SOUTH GRAND SERENADE 

South City musical treasure Tim Garrigan crosses genres and styles recklessly

Tim Garrigan is shameless, at least when that guitar's hanging from his neck. He walks around the Mangia Italiano restaurant on South Grand every Monday night as if he's the king of the place — or the jester. As the 30 or so people spread throughout the restaurant sit and chat, or laugh and howl, Garrigan waltzes around the space with his acoustic, singing songs by Dylan, the Velvet Underground, Dock Boggs, along with the occasional Smiths song.

He plays the pretty songs at Mangia. He plays the messy electric songs at the rock clubs around town with one of the bands he's in, Phut. Somewhere in between, he plays the scattered acoustic and electric songs that he wrote, the ones that appear on his first solo CD, To Be and Not To Be (Nihilist Records).

Garrigan's music crosses genres and styles recklessly; were he just another goddamn acoustic-guitar player banging out classic folk songs, or some rock dude getting messy with his Fender, or some bedroom recluse fiddling with his four-track recorder and writing "private songs," sure, he'd be impressive because he's so good at each aspect, but he wouldn't be all that different from the truckloads of other master-of-their-singular-domain guitar dudes wandering the St. Louis community. Because of his breadth of knowledge and the mess such knowledge creates, though, Tim Garrigan looms large on the city's musical landscape.

"So many people are saying the guitar is dead," says Garrigan of the dilemma that's intrinsic in his music, "and I feel so lame for playing major chords, because it's already been done before. But at the same time, I believe in some kind of indigenous authenticity, the simplicity of that. These things have been going on for hundreds and hundreds of years, and I am a musician and I guess when it comes to being a musician — an artist who comes up with something new — what I've learned is that even with things that at the time were seemingly totally "new,' there's some tie with something else — whether it's a reaction against or an extension of."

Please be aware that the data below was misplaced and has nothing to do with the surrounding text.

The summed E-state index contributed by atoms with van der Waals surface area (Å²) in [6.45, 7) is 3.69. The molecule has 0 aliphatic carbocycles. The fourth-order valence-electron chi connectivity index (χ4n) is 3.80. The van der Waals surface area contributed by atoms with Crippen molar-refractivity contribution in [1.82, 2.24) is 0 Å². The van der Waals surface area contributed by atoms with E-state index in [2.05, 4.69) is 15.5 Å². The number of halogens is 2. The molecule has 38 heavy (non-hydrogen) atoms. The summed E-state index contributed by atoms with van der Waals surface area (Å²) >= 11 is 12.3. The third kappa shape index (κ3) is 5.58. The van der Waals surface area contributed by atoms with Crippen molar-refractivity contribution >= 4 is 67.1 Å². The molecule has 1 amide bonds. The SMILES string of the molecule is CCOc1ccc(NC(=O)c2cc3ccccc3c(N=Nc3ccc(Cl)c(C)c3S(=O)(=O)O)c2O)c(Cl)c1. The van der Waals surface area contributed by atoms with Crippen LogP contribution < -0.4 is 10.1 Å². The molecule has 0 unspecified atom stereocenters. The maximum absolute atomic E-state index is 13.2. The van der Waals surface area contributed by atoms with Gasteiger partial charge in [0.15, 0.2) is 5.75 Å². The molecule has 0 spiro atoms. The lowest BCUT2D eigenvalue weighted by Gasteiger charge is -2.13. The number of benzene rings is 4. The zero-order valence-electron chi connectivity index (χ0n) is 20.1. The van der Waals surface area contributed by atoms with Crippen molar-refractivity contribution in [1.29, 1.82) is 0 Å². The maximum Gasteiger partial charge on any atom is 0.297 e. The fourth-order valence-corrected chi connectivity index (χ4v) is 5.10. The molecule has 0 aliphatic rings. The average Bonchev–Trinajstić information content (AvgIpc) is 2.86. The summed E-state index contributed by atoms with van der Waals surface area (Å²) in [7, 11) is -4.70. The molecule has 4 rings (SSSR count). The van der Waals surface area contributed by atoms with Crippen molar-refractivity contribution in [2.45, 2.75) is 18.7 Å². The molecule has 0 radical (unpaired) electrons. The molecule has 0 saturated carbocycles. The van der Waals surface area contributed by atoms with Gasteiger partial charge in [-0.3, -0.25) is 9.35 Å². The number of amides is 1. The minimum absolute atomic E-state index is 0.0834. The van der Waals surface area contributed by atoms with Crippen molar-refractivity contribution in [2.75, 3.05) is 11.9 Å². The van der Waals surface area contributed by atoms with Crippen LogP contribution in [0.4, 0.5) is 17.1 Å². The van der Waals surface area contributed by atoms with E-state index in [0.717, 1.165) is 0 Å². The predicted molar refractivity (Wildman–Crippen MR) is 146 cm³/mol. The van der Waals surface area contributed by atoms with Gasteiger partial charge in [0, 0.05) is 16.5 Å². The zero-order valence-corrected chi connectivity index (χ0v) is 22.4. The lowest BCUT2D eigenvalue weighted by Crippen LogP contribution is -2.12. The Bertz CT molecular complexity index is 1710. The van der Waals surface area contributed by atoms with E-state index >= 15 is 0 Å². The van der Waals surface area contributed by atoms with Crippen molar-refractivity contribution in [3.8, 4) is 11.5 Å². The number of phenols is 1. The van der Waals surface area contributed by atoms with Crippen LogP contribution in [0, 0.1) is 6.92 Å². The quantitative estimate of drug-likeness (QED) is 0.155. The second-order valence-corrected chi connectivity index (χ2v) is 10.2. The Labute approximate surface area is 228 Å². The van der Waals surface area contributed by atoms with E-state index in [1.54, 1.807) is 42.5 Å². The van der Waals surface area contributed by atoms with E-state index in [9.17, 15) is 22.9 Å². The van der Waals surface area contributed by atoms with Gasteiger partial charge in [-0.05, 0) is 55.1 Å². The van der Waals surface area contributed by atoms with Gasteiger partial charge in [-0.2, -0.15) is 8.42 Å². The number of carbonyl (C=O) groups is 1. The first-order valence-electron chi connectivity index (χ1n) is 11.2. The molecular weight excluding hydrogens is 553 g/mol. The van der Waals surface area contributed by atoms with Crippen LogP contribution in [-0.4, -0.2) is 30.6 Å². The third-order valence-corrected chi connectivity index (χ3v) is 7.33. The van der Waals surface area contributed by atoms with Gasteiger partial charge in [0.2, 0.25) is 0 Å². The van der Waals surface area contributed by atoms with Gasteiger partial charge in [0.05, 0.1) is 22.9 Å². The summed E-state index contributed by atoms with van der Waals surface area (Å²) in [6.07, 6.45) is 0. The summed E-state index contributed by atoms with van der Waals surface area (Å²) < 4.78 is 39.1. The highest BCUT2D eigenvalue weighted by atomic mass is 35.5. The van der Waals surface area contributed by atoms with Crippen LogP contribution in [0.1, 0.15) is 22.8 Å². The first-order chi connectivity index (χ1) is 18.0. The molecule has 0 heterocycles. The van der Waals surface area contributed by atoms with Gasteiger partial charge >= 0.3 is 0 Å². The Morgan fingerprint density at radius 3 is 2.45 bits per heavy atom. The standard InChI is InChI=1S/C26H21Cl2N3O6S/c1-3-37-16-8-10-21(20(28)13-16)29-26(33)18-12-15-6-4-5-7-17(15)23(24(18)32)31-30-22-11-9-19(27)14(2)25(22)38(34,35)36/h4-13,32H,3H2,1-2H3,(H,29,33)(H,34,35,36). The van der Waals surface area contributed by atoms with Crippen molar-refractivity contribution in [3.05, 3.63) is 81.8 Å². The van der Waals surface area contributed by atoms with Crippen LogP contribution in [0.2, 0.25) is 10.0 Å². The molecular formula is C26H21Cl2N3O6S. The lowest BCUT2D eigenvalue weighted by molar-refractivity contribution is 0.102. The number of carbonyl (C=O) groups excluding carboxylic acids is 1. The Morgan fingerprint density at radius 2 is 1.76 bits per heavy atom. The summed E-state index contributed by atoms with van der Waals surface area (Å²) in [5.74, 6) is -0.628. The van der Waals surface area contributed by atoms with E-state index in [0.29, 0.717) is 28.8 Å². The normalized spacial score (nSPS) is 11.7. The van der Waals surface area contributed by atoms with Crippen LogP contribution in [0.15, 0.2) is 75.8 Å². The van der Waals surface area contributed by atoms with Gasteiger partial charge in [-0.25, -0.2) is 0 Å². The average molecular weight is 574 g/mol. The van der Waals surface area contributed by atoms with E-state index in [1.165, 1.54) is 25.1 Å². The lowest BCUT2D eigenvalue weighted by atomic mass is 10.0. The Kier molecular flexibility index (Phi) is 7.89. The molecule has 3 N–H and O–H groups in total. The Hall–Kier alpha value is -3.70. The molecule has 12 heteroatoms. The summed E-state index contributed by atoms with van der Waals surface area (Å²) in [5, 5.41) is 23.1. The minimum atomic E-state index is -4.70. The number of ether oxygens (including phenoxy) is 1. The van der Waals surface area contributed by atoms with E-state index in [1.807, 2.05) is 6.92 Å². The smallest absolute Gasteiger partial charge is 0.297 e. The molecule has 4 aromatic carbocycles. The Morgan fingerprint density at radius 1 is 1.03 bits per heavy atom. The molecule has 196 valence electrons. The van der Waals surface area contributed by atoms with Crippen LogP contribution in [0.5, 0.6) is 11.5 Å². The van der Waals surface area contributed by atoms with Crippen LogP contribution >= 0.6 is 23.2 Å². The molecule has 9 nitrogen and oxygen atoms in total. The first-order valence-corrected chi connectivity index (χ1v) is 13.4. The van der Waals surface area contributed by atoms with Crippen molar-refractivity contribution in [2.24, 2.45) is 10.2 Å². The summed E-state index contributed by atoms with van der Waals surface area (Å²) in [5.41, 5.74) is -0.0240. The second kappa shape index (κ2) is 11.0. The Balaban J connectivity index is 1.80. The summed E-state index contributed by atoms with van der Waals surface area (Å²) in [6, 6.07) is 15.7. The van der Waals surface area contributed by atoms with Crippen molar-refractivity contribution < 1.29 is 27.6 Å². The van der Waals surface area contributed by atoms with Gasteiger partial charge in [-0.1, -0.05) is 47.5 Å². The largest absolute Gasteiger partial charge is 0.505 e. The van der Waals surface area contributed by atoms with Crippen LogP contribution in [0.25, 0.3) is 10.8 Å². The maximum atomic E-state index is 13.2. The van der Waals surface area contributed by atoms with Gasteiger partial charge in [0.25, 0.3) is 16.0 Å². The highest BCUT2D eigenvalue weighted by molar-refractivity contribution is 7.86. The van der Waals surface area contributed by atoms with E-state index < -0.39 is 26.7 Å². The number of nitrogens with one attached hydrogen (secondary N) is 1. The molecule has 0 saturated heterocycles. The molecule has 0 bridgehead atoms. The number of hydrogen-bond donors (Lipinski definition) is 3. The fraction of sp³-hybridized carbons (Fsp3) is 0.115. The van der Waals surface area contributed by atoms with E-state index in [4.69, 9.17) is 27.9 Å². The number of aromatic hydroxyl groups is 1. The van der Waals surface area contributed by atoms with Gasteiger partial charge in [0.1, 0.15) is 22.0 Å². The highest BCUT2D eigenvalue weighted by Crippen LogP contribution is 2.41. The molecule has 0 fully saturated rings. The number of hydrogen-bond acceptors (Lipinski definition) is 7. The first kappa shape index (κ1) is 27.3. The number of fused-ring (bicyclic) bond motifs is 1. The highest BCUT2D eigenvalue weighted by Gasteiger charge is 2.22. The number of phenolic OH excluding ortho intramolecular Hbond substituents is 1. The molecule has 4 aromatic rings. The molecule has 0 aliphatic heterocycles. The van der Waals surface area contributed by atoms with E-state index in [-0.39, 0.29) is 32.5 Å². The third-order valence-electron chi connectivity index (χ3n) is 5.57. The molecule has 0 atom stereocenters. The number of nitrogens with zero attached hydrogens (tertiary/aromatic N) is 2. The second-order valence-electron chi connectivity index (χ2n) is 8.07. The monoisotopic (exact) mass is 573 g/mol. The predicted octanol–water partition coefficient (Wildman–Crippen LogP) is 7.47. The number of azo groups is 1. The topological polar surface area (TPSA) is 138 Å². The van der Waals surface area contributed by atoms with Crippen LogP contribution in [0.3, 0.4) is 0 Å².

Garrigan's history of learning the guitar reads like a history of the last half-century of popular music: first Elvis, then the Beatles, then some electric-guitar hero-worship. But, he says, "Beginning in high school I started getting into jazz, and then when I got into college I started listening to — well, a lot of — everything from punk to art-rock to jazz to whatever, and I was mainly just focusing instrumentally."

This combination — "punk to art-rock to jazz to whatever" — is at the center of the curious, claustrophobic To Be and Not To Be. Many fans of Garrigan's Dylan nights at Mangia may be dumbfounded, to put it mildly, and fans of Phut's angular guitar rock will be equally at a loss. The record, though, roams around the center of such an equation. Solo acoustic ramblings sit next to freakish flashes of insanity — Garrigan speeds up his voice several times on the record so that it sounds like an LP spinning at 45 rpm — which sit next to devilish dirges. Garrigan howls — as in howls — on the record, and, given his usually calm and reserved demeanor sans guitar, sounds as though he's vomiting psychotic voices. Garrigan describes the record most succinctly: "It sort of is like some weird self-portrait. But it's kind of scary.